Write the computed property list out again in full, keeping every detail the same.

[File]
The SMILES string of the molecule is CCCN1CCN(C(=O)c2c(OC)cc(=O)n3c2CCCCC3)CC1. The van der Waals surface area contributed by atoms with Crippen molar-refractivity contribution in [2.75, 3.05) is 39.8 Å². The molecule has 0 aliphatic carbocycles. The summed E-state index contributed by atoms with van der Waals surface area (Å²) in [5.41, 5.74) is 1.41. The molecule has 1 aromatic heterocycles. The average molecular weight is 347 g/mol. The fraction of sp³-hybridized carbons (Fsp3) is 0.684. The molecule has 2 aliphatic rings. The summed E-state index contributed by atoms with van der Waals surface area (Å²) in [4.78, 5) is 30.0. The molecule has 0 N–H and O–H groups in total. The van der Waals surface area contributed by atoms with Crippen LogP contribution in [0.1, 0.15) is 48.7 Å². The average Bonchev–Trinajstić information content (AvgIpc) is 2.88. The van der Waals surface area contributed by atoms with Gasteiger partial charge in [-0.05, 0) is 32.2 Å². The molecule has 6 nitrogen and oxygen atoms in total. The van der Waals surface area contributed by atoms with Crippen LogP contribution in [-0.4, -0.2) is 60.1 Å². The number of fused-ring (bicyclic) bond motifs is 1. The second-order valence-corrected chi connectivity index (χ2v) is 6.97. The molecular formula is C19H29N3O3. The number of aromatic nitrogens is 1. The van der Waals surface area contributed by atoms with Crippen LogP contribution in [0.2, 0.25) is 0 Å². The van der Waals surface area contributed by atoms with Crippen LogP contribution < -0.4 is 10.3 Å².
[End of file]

The SMILES string of the molecule is CCCN1CCN(C(=O)c2c(OC)cc(=O)n3c2CCCCC3)CC1. The van der Waals surface area contributed by atoms with Crippen molar-refractivity contribution in [2.75, 3.05) is 39.8 Å². The molecule has 0 aliphatic carbocycles. The summed E-state index contributed by atoms with van der Waals surface area (Å²) in [5.41, 5.74) is 1.41. The molecule has 1 aromatic heterocycles. The average molecular weight is 347 g/mol. The fraction of sp³-hybridized carbons (Fsp3) is 0.684. The molecule has 2 aliphatic rings. The summed E-state index contributed by atoms with van der Waals surface area (Å²) in [4.78, 5) is 30.0. The molecule has 0 N–H and O–H groups in total. The van der Waals surface area contributed by atoms with Crippen LogP contribution in [0.1, 0.15) is 48.7 Å². The average Bonchev–Trinajstić information content (AvgIpc) is 2.88. The van der Waals surface area contributed by atoms with Gasteiger partial charge in [-0.05, 0) is 32.2 Å². The molecule has 6 nitrogen and oxygen atoms in total. The van der Waals surface area contributed by atoms with Crippen LogP contribution in [-0.4, -0.2) is 60.1 Å². The number of fused-ring (bicyclic) bond motifs is 1. The second-order valence-corrected chi connectivity index (χ2v) is 6.97. The molecular formula is C19H29N3O3. The number of aromatic nitrogens is 1. The van der Waals surface area contributed by atoms with Crippen LogP contribution in [0.2, 0.25) is 0 Å². The van der Waals surface area contributed by atoms with Crippen LogP contribution < -0.4 is 10.3 Å².